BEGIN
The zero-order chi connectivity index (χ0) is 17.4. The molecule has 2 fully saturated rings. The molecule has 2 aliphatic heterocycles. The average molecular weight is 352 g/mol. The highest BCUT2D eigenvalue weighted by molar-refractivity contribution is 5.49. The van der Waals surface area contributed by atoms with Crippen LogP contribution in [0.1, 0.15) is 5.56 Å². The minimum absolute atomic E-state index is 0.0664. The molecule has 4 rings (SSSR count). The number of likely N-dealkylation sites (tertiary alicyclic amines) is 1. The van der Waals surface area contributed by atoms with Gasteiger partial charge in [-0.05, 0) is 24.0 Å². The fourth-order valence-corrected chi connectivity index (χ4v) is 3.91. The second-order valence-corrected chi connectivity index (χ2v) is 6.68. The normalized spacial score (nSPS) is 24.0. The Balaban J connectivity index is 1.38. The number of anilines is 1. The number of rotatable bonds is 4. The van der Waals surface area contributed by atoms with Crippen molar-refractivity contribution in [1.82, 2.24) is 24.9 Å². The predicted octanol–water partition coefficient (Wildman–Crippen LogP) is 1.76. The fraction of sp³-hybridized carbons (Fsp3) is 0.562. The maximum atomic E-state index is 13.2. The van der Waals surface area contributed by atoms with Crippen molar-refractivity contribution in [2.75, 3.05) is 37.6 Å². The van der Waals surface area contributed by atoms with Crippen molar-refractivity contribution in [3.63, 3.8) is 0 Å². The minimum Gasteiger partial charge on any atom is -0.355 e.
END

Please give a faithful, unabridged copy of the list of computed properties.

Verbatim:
The zero-order chi connectivity index (χ0) is 17.4. The molecule has 2 fully saturated rings. The molecule has 2 aliphatic heterocycles. The average molecular weight is 352 g/mol. The highest BCUT2D eigenvalue weighted by molar-refractivity contribution is 5.49. The van der Waals surface area contributed by atoms with Crippen LogP contribution in [0.1, 0.15) is 5.56 Å². The minimum absolute atomic E-state index is 0.0664. The molecule has 4 rings (SSSR count). The number of likely N-dealkylation sites (tertiary alicyclic amines) is 1. The van der Waals surface area contributed by atoms with Gasteiger partial charge in [-0.05, 0) is 24.0 Å². The fourth-order valence-corrected chi connectivity index (χ4v) is 3.91. The second-order valence-corrected chi connectivity index (χ2v) is 6.68. The normalized spacial score (nSPS) is 24.0. The Balaban J connectivity index is 1.38. The number of anilines is 1. The number of rotatable bonds is 4. The van der Waals surface area contributed by atoms with Crippen molar-refractivity contribution in [1.82, 2.24) is 24.9 Å². The predicted octanol–water partition coefficient (Wildman–Crippen LogP) is 1.76. The fraction of sp³-hybridized carbons (Fsp3) is 0.562. The maximum atomic E-state index is 13.2. The van der Waals surface area contributed by atoms with Crippen molar-refractivity contribution in [2.75, 3.05) is 37.6 Å². The van der Waals surface area contributed by atoms with Crippen molar-refractivity contribution in [3.63, 3.8) is 0 Å². The minimum Gasteiger partial charge on any atom is -0.355 e.